Staying fit and healthy as a bush resident
“It’s possible, but often a challenge to maintain good health and fitness in the bush, but with some persistence it’s very manageable” says Laura Sinnema, our newest staff member.
Laura is a professional health practitioner with a love for the bush. She has spent the last 14 years studying all kinds of natural health concepts and implemented her own knowledge of staying fit whilst travelling throughout Africa, she brings a wealth of knowledge and experience with her to Mukambi.
Laura makes the following recommendations to maintain a healthy mind and body whilst working in remote and often basic conditions with limited resources;
- Try to keep away from the sedentary life style by exercising hourly for 1 min; This is a simple and easy thing for anyone to do. If you work or travel, just stand up from behind your desk or stop the car and get out. Try a few jumping jacks, lunges, push-ups, or a short 20m dash back and forth for just one minute, then continue with whatever you were doing.
- Four times a week, start the day with a 30 minute session such as CrossFit, boot camp, Tabata, Pilates, yoga etc; For these activities you only need a tiny metre square area and possibly a floor mat. There are plenty of You-tube channels that offer half-hour workouts to follow as well as phone apps that you can take with you everywhere. Try to do this before breakfast as this will help your insulin balance and give your immune system a boost.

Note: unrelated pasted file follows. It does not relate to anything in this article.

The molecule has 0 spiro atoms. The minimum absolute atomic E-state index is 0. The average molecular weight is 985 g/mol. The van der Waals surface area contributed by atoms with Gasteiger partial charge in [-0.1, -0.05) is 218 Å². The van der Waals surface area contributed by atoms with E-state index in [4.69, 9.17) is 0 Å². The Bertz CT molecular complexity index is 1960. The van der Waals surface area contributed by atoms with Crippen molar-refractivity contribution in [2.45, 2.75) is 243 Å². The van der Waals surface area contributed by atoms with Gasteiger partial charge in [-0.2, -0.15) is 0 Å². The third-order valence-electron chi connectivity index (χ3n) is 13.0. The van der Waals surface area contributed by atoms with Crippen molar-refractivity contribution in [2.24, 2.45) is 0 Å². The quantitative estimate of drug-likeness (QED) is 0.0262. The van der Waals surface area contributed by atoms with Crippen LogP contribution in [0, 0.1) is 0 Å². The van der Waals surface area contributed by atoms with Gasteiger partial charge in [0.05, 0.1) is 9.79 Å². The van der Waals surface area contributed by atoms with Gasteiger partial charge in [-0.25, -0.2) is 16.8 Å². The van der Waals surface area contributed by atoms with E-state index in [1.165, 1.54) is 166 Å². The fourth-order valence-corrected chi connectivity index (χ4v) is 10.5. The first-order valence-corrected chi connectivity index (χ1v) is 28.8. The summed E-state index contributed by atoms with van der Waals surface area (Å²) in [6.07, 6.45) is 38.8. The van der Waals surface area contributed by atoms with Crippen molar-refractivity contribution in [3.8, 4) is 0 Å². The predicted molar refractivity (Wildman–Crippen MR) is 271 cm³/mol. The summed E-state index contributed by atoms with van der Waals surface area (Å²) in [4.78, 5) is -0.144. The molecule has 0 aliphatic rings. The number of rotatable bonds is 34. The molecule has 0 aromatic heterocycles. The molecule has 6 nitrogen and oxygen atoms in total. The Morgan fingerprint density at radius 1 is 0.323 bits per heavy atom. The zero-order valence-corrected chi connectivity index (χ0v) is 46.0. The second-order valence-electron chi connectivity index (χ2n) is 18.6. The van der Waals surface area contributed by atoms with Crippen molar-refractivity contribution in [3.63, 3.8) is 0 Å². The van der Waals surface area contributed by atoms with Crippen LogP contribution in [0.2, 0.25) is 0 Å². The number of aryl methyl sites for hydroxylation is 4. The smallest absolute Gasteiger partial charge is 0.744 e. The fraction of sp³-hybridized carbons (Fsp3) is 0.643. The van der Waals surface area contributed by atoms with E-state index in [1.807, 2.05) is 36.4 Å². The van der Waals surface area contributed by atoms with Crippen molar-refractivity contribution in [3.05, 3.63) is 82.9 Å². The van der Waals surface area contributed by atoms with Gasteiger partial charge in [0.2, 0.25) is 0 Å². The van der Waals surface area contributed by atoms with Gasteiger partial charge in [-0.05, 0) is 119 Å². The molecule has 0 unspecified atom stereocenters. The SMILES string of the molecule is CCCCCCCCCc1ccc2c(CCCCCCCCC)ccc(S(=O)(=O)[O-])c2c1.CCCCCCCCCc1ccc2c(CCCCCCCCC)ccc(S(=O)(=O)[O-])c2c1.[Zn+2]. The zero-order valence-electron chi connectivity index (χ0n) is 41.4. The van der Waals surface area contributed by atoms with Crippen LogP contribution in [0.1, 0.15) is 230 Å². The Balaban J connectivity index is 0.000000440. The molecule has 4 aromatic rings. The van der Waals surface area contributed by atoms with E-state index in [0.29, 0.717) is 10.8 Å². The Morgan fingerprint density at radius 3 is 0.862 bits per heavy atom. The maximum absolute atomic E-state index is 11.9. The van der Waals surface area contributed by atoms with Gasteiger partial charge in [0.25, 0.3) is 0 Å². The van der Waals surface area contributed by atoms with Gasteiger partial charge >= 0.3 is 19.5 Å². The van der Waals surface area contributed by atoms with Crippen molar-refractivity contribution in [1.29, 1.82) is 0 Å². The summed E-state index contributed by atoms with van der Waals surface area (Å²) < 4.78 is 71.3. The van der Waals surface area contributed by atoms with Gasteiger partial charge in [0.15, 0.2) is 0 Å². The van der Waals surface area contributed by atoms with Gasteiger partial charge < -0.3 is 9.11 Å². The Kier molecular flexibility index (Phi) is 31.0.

- Try to implement intermittent fasting; Changing your pattern of eating. This means eating 3 meals a day, but twice a week trying only 2 meals. It’s a way of scheduling your meals so that you get the most out of them and the best way to keep your immune system strong and alert.
- Have a good balance of protein, fats and carbs; We all know sugar is not the best way to feed your body and Laura likens it to putting diesel in your petrol engine. So try to enjoy more vegetables instead. Be aware of saturated fat content; eating more olive oil, coconut, different seed oil, ghee and plain avocado whenever you can. Not always easy to find in the bush admits Laura, who sources some items from Europe or South Africa, but avocados can be found everywhere in Africa.
- Try to match your activity with the daylight, and maintain a day and night rhythm; Aiming for 8 hours sleep per night. This is the most difficult to achieve if you work in the bush, but much easier if you are a traveller through the bush.
- Take a cold shower every morning; this will be a challenge in the colder months, but again very beneficial to keep a strong immune system.
“As lodge employees in the bush these things are a challenge – Late night guest hosting, early morning game drives and dietary provisions often coming from far afield means that you need to be a planner with perseverance, dedication and a good motivation to keep it up. But if you manage it, you will feel fitter, stronger, leaner and your ability to fight germs and parasites will increase impressively.”
Laura is excited to be moving to our Fig Tree Bush Camp in the coming days to manage operations for the busy 2018 high season.